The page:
I have an HDD with 2 partitions: 100GB unencrypted, unimportant data and 1,7TB encrypted (AES with TrueCrypt) important data. When I installed Windows 7 on another hard drive it wrote about 100MB on that drive which damaged it. (My post about that can be found here in case anybody has any further suggestions for recovery.)

Now I'd like to recover the 1,7TB of encrypted data. Before sending it to an expensive data center I'd like to try my luck with things such as TestCrypt.

Before doing so however I'd like to copy the damaged hard drive to another hard drive so that my attempts won't risk data loss.
For this purpose I've bought a 2nd HDD of the exact same size and type.

-> Now I'm not sure what the best way for this 1:1 copy would be: should I do a bit-to-bit copy, clone, image or mirror? (It should simply create the most identical copy possible.)
What program should I use? (Clonezilla maybe?)
Also note that I'd like to access the original HDD as few times as possible to avoid risk of data failure on the original hard drive as much as possible.

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  • @DavidPostill not sure why that looks like a duplicate of that question to you. This question is about how to copy the hard drive and which method to use for that - the question you posted is about data recovery. – mYnDstrEAm Nov 23 '15 at 10:56
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    "This will copy the data exactly at a sector-by-sector level." – DavidPostill Nov 23 '15 at 11:06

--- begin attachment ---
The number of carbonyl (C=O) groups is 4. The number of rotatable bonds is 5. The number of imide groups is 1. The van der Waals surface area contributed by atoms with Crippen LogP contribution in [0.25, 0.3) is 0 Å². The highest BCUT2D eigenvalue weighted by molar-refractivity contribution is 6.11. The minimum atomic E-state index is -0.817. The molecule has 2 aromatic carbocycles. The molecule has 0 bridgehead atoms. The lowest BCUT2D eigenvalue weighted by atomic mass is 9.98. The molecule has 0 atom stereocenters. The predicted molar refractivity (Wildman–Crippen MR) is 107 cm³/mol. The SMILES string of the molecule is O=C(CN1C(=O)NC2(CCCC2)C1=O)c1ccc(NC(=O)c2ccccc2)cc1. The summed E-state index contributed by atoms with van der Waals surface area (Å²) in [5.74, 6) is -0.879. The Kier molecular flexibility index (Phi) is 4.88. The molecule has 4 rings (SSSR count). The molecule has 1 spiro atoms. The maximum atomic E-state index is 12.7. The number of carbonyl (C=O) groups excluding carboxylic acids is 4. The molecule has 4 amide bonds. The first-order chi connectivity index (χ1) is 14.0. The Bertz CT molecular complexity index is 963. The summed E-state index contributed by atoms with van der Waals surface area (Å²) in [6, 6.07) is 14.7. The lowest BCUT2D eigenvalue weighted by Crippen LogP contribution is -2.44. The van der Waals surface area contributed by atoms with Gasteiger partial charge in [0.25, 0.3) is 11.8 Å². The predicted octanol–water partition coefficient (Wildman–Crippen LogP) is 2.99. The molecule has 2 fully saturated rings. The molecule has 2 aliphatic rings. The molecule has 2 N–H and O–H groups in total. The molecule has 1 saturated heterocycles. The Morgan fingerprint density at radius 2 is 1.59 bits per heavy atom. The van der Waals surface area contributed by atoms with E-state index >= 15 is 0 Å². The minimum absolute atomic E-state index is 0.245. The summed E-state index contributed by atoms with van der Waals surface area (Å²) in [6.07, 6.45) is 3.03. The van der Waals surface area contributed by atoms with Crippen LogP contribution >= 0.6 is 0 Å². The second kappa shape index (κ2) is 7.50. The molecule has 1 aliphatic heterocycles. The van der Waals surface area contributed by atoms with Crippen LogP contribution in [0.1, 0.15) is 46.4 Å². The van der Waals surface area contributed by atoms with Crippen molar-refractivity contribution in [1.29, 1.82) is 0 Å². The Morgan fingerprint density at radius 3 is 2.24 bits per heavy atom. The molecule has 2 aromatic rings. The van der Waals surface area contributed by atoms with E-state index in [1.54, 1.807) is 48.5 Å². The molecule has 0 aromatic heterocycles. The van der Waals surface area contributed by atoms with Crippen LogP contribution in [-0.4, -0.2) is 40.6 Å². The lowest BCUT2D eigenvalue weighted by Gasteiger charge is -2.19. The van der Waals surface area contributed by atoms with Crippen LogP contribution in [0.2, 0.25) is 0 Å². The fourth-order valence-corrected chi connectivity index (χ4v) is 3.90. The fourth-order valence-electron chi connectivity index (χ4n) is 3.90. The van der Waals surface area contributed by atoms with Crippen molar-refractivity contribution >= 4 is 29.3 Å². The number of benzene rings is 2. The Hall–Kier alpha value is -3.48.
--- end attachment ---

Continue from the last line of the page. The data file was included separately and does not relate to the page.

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    Who knows if it is needed to do a sector by sector copy? I mean which are the info used by TrueCrypt? Did it uses the physical connection number of the HDD somehow? Did it uses the absolute sectors? Because if not maybe it's enough to copy the single partition. Did it uses the HDD serial number? because if yes and you are not able to change it, you need to spoof it or to do an image with those informations inside... With encryption things are used to be more complicated. First of all be sure Windows is not writing anymore on that HDD part. – Hastur Nov 23 '15 at 11:24
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    Read carefully this page of cgsecurity.org about TrueCrypt. Take more information you can on how to recover corrupted (or overwritten) TrueCrypt encrypted partition and do your attempts. Do not stop at the first problem. Post specific problem as new question or update this one. Do a (paper) logbook of each action you will do so that you can reproduce all... – Hastur Nov 23 '15 at 14:58

If your disk is damaged, you should avoid to use it before making sure you saved what can be saved.

So the best way is to use a live CD, I would recommend SystemRescueCd. This system contain a tool designed to save what can be saved from you disk: ddrescure

This tool is designed to get the most out of your damage disk. See https://www.gnu.org/software/ddrescue/manual/ddrescue_manual.html#Examples for most common examples.

Once your data is saved, go ahead with reinstalling, etc.

  • I'd only use it for cloning the data to the 2nd hard drive. Does it matter to ddrescue that my data is encrypted? Note that it's not physically damaged - there's just 100MB of Windows 7 data that overwrote and damaged the disk's data. So with this in mind is there any advantage of using ddrescue instead of using EASEUS Disk Copy of the Ultimate Boot CD (ddrescue seems to be a bit more complicated and I'd like to keep the chances of doing sth wrong low)? – mYnDstrEAm Nov 23 '15 at 13:17
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    No, I think EASUS does the job, so if it fits your needs go ahead with it. The main advantage of ddrescue is that it's free and open source software, but really, use the tool you feel at ease with. Good luck ! – alci Nov 23 '15 at 13:26

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